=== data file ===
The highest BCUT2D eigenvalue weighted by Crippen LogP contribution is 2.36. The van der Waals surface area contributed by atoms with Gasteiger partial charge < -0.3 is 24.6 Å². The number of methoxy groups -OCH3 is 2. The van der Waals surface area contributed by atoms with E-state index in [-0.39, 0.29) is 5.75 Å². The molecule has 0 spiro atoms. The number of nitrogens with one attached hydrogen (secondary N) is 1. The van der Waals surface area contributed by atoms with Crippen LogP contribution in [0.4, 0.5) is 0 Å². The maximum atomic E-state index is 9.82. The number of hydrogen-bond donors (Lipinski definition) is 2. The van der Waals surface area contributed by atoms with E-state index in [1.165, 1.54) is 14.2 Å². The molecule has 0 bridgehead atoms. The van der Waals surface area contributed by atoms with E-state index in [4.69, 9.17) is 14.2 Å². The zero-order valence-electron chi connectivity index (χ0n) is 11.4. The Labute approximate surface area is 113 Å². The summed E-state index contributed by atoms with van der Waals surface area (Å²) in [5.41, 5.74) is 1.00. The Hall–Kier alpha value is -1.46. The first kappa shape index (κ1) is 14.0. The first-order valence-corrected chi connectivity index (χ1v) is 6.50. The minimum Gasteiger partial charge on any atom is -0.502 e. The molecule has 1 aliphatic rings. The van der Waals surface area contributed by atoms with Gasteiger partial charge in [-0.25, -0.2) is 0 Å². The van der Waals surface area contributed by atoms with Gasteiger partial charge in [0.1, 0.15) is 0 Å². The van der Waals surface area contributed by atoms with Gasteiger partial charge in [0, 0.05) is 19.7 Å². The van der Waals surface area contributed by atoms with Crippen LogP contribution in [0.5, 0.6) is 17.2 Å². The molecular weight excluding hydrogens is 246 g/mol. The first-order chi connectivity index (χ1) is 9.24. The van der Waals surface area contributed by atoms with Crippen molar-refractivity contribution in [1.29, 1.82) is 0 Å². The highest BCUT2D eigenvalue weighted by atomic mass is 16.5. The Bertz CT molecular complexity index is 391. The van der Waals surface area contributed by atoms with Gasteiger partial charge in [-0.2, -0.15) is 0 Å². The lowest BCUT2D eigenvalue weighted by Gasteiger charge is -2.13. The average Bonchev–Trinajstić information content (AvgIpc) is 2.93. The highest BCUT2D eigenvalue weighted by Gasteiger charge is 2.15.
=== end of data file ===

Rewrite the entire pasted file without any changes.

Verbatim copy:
The highest BCUT2D eigenvalue weighted by Crippen LogP contribution is 2.36. The van der Waals surface area contributed by atoms with Gasteiger partial charge < -0.3 is 24.6 Å². The number of methoxy groups -OCH3 is 2. The van der Waals surface area contributed by atoms with E-state index in [-0.39, 0.29) is 5.75 Å². The molecule has 0 spiro atoms. The number of nitrogens with one attached hydrogen (secondary N) is 1. The van der Waals surface area contributed by atoms with Crippen LogP contribution in [0.4, 0.5) is 0 Å². The maximum atomic E-state index is 9.82. The number of hydrogen-bond donors (Lipinski definition) is 2. The van der Waals surface area contributed by atoms with E-state index in [1.165, 1.54) is 14.2 Å². The molecule has 0 bridgehead atoms. The van der Waals surface area contributed by atoms with E-state index in [4.69, 9.17) is 14.2 Å². The zero-order valence-electron chi connectivity index (χ0n) is 11.4. The Labute approximate surface area is 113 Å². The summed E-state index contributed by atoms with van der Waals surface area (Å²) in [5.41, 5.74) is 1.00. The Hall–Kier alpha value is -1.46. The first kappa shape index (κ1) is 14.0. The first-order valence-corrected chi connectivity index (χ1v) is 6.50. The minimum Gasteiger partial charge on any atom is -0.502 e. The molecule has 1 aliphatic rings. The van der Waals surface area contributed by atoms with Gasteiger partial charge in [-0.25, -0.2) is 0 Å². The van der Waals surface area contributed by atoms with Gasteiger partial charge in [0.1, 0.15) is 0 Å². The van der Waals surface area contributed by atoms with Gasteiger partial charge in [0, 0.05) is 19.7 Å². The van der Waals surface area contributed by atoms with Crippen LogP contribution in [0.5, 0.6) is 17.2 Å². The molecular weight excluding hydrogens is 246 g/mol. The first-order chi connectivity index (χ1) is 9.24. The van der Waals surface area contributed by atoms with Crippen molar-refractivity contribution in [1.29, 1.82) is 0 Å². The highest BCUT2D eigenvalue weighted by atomic mass is 16.5. The Bertz CT molecular complexity index is 391. The van der Waals surface area contributed by atoms with Gasteiger partial charge in [-0.2, -0.15) is 0 Å². The lowest BCUT2D eigenvalue weighted by Gasteiger charge is -2.13. The average Bonchev–Trinajstić information content (AvgIpc) is 2.93. The highest BCUT2D eigenvalue weighted by Gasteiger charge is 2.15.